tissue is novel. It raises the possibility
that mutations in a certain gene, even
synonymous ones, could potentially af-
fect the regulation of a nearby gene.
Therefore, careful analysis of the tissue-
would be required in order to determine
whether a phenotype is truly caused by
a mutation within its coding sequence.
Computational ChIP-seq data set
We identified exonic sequences in the
human hg18 and mouse mm9 genome
assemblies using the UCSC knownGene
track (http://genome.ucsc.edu). We down-
loaded all exonic sequences, including
59 UTR and 39 UTR, using the txStrat and
txEnd filter field. All exon sequence sizes
were divided by the number of exons to
calculate the average exon size. We down-
loaded coding exon sequences using the
cdsStart and cdsEnd filter field. The 22 ChIP-seq data sets of human
cell lines were obtained from Ernst et al. (2011), Myers et al. (2011),
and Rosenbloometal. (2012)and weredownloadedfrom theUCSC
Genome Browser, and the three EP300 ChIP-seq data sets of mouse
E11.5 tissues were obtained from Visel et al. (2009a) and down-
loaded from the Gene Expression Omnibus (http://www.ncbi.nlm.
nih.gov/geo) (Supplemental Table 1 includes links for all down-
loaded data). In order to unify our results, human sequences with
Browser LiftOver tool. A ChIP-seq peak was considered to overlap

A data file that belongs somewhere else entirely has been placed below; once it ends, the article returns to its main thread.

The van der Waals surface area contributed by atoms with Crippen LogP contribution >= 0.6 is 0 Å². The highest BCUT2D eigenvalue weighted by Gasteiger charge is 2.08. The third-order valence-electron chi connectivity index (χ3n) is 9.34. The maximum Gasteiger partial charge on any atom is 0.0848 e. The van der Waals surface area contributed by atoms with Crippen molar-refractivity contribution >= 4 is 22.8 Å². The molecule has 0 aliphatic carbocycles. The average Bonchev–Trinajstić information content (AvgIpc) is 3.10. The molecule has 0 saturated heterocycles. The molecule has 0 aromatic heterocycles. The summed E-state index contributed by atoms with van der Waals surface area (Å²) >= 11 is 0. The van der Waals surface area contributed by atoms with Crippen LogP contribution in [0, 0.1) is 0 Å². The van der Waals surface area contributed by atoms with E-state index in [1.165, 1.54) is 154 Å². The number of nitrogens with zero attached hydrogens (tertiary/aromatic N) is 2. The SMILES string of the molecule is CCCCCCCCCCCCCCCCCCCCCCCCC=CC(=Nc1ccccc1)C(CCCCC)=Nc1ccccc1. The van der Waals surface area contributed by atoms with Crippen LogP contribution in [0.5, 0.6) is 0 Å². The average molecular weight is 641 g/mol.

an exon if at least 1 bp of exonic sequence overlapped. BED files of
all the ChIP-seq peaks that overlap exons in the various data sets
can be obtained at http://bts.ucsf.edu/ahituv/resources.html. First
exons for all splice isoforms of a gene were determined by the
exonStarts exonEnds field in the UCSC knownGene track. To
data from the Mouse Genome Informatics (MGI) gene expression
data query form (http://www.informatics.jax.org/javawi2/servlet/
or TS20 (E11.5–13.0).
Transgenic enhancer assays
By use of primers designed to amplify the EP300 ChIP-seq peaks
that overlap exons (Supplemental Table 5), we carried out poly-
merase chain reaction (PCR) on human genomic DNA (Qiagen).
Primers were designed to have up to 500 bp additional sequence
flanking the EP300 peak. Previous experiments have shown this to be
a reliable methodfor obtaining positive enhancer activity whenusing
evolutionary conserved regions (Pennacchio et al. 2006) and EP300
ChIP-seq peaks (Visel et al. 2009a). For the mouse enhancer assays,
containing the Hsp68 minimal promoter followed by the LacZ re-
mice were generated by the UCSF transgenic facility and by Cyagen
Biosciences using standard procedures (Nagy et al. 2002). Embryos
were harvested at E11.5 and stained for LacZ expression as previously
described (Pennacchio et al. 2006). For the zebrafish enhancer assays,
matic representation of the genomic positions of breakpoints from chromosomal rearrangements in
individuals with SHFM1 mapped to human genome assembly 18 (hg18) and compared to the location
of DYNC1I1 eExon 15 and 17. An 880-kb microdeletion in an individual with a split foot pheno-
type was found to be at 95.39–96.27 Mb (Kouwenhoven et al. 2010). In the GK family, the
the chromosomal inversion breakpoints mapped to chr 7: 96,219,611 and 109,486,136. The breakpoint
coordinates of a 7:46, XY, inv(7) (p22q21.3) with SHFM1 and pervasive developmental disorder-not
these chromosomal abnormalities overlap with DYNC1I1 eExon 15 and 17 (orange ovals). Two of these
chromosomal aberrations do not overlap with the BS1 AER enhancer (white oval). (Lightning bolts)
Translocation and inversion breakpoints; (diamonds) deletion.
Chromosomal abnormalities at chromosome 7q21-23 associated with SHFM1. A sche-